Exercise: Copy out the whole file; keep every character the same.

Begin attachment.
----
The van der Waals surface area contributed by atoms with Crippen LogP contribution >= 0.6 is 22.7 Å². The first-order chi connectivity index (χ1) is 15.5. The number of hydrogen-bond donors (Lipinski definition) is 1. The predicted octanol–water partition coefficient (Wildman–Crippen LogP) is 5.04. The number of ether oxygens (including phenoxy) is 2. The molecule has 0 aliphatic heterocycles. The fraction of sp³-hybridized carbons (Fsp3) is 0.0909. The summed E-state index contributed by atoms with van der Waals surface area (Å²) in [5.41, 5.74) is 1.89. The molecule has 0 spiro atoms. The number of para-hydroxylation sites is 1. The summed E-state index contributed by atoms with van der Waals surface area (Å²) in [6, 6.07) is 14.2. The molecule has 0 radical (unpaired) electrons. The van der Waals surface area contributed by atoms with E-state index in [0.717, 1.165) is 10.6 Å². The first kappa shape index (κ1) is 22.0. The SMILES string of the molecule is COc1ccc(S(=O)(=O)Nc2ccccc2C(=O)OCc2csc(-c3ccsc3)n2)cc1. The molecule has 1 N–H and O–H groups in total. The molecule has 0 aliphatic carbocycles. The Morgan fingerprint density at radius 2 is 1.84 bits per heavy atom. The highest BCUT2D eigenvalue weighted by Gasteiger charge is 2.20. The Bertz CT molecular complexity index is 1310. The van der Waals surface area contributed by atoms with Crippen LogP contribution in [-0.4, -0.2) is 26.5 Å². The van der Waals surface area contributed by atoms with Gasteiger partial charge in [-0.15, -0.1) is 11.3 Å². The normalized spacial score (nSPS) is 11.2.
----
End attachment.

The van der Waals surface area contributed by atoms with Crippen LogP contribution >= 0.6 is 22.7 Å². The first-order chi connectivity index (χ1) is 15.5. The number of hydrogen-bond donors (Lipinski definition) is 1. The predicted octanol–water partition coefficient (Wildman–Crippen LogP) is 5.04. The number of ether oxygens (including phenoxy) is 2. The molecule has 0 aliphatic heterocycles. The fraction of sp³-hybridized carbons (Fsp3) is 0.0909. The summed E-state index contributed by atoms with van der Waals surface area (Å²) in [5.41, 5.74) is 1.89. The molecule has 0 spiro atoms. The number of para-hydroxylation sites is 1. The summed E-state index contributed by atoms with van der Waals surface area (Å²) in [6, 6.07) is 14.2. The molecule has 0 radical (unpaired) electrons. The van der Waals surface area contributed by atoms with E-state index in [0.717, 1.165) is 10.6 Å². The first kappa shape index (κ1) is 22.0. The SMILES string of the molecule is COc1ccc(S(=O)(=O)Nc2ccccc2C(=O)OCc2csc(-c3ccsc3)n2)cc1. The molecule has 1 N–H and O–H groups in total. The molecule has 0 aliphatic carbocycles. The Morgan fingerprint density at radius 2 is 1.84 bits per heavy atom. The highest BCUT2D eigenvalue weighted by Gasteiger charge is 2.20. The Bertz CT molecular complexity index is 1310. The van der Waals surface area contributed by atoms with Crippen LogP contribution in [-0.4, -0.2) is 26.5 Å². The van der Waals surface area contributed by atoms with Gasteiger partial charge in [-0.15, -0.1) is 11.3 Å². The normalized spacial score (nSPS) is 11.2.